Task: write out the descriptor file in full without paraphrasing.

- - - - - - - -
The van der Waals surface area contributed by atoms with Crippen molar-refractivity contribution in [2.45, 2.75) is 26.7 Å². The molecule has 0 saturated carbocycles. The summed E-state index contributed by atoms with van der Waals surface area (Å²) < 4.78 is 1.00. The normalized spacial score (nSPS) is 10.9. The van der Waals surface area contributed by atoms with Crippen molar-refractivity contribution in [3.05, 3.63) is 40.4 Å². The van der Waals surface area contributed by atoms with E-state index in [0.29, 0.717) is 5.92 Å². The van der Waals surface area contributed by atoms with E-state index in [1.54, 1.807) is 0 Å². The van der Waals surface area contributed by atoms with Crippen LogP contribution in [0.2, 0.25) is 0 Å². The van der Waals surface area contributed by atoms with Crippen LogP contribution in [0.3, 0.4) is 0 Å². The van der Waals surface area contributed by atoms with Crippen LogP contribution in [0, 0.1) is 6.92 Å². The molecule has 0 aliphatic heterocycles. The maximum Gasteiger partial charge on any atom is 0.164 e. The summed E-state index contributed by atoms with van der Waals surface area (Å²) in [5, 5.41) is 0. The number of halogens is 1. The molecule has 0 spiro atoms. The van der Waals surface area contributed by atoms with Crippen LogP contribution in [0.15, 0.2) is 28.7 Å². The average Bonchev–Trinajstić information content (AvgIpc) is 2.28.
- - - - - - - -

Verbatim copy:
The van der Waals surface area contributed by atoms with Crippen molar-refractivity contribution in [2.45, 2.75) is 26.7 Å². The molecule has 0 saturated carbocycles. The summed E-state index contributed by atoms with van der Waals surface area (Å²) < 4.78 is 1.00. The normalized spacial score (nSPS) is 10.9. The van der Waals surface area contributed by atoms with Crippen molar-refractivity contribution in [3.05, 3.63) is 40.4 Å². The van der Waals surface area contributed by atoms with E-state index in [0.29, 0.717) is 5.92 Å². The van der Waals surface area contributed by atoms with E-state index in [1.54, 1.807) is 0 Å². The van der Waals surface area contributed by atoms with Crippen LogP contribution in [0.2, 0.25) is 0 Å². The van der Waals surface area contributed by atoms with Crippen LogP contribution in [0.3, 0.4) is 0 Å². The van der Waals surface area contributed by atoms with Crippen LogP contribution in [0, 0.1) is 6.92 Å². The molecule has 0 aliphatic heterocycles. The maximum Gasteiger partial charge on any atom is 0.164 e. The summed E-state index contributed by atoms with van der Waals surface area (Å²) in [5, 5.41) is 0. The number of halogens is 1. The molecule has 0 spiro atoms. The van der Waals surface area contributed by atoms with Crippen LogP contribution in [0.15, 0.2) is 28.7 Å². The average Bonchev–Trinajstić information content (AvgIpc) is 2.28.